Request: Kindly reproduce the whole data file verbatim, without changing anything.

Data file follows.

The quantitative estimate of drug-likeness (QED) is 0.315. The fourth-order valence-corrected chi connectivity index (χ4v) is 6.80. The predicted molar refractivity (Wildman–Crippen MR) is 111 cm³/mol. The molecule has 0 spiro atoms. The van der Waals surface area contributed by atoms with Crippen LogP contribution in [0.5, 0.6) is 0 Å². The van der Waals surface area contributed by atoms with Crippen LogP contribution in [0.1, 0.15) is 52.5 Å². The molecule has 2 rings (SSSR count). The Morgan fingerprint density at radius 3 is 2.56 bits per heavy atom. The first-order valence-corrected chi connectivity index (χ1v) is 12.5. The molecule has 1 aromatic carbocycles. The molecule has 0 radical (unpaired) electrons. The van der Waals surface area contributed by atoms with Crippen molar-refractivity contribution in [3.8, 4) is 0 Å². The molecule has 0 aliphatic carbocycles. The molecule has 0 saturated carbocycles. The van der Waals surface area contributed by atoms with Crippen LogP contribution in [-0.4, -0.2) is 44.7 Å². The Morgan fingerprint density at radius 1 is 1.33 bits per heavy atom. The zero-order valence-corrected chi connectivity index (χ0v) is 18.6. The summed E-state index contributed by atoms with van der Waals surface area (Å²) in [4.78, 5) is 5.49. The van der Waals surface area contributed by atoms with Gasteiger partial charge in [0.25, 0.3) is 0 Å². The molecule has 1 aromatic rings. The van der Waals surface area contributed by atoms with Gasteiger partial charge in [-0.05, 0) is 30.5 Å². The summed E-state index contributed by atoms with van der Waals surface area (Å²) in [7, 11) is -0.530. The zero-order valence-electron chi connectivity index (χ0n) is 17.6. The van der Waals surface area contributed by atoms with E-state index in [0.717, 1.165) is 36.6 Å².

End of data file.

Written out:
The quantitative estimate of drug-likeness (QED) is 0.315. The fourth-order valence-corrected chi connectivity index (χ4v) is 6.80. The predicted molar refractivity (Wildman–Crippen MR) is 111 cm³/mol. The molecule has 0 spiro atoms. The van der Waals surface area contributed by atoms with Crippen LogP contribution in [0.5, 0.6) is 0 Å². The van der Waals surface area contributed by atoms with Crippen LogP contribution in [0.1, 0.15) is 52.5 Å². The molecule has 2 rings (SSSR count). The Morgan fingerprint density at radius 3 is 2.56 bits per heavy atom. The first-order valence-corrected chi connectivity index (χ1v) is 12.5. The molecule has 1 aromatic carbocycles. The molecule has 0 radical (unpaired) electrons. The van der Waals surface area contributed by atoms with Crippen molar-refractivity contribution in [3.8, 4) is 0 Å². The molecule has 0 aliphatic carbocycles. The molecule has 0 saturated carbocycles. The van der Waals surface area contributed by atoms with Crippen LogP contribution in [-0.4, -0.2) is 44.7 Å². The Morgan fingerprint density at radius 1 is 1.33 bits per heavy atom. The zero-order valence-corrected chi connectivity index (χ0v) is 18.6. The summed E-state index contributed by atoms with van der Waals surface area (Å²) in [4.78, 5) is 5.49. The van der Waals surface area contributed by atoms with Gasteiger partial charge in [0.25, 0.3) is 0 Å². The molecule has 1 aromatic rings. The van der Waals surface area contributed by atoms with Gasteiger partial charge in [-0.05, 0) is 30.5 Å². The summed E-state index contributed by atoms with van der Waals surface area (Å²) in [7, 11) is -0.530. The zero-order valence-electron chi connectivity index (χ0n) is 17.6. The van der Waals surface area contributed by atoms with E-state index in [0.717, 1.165) is 36.6 Å².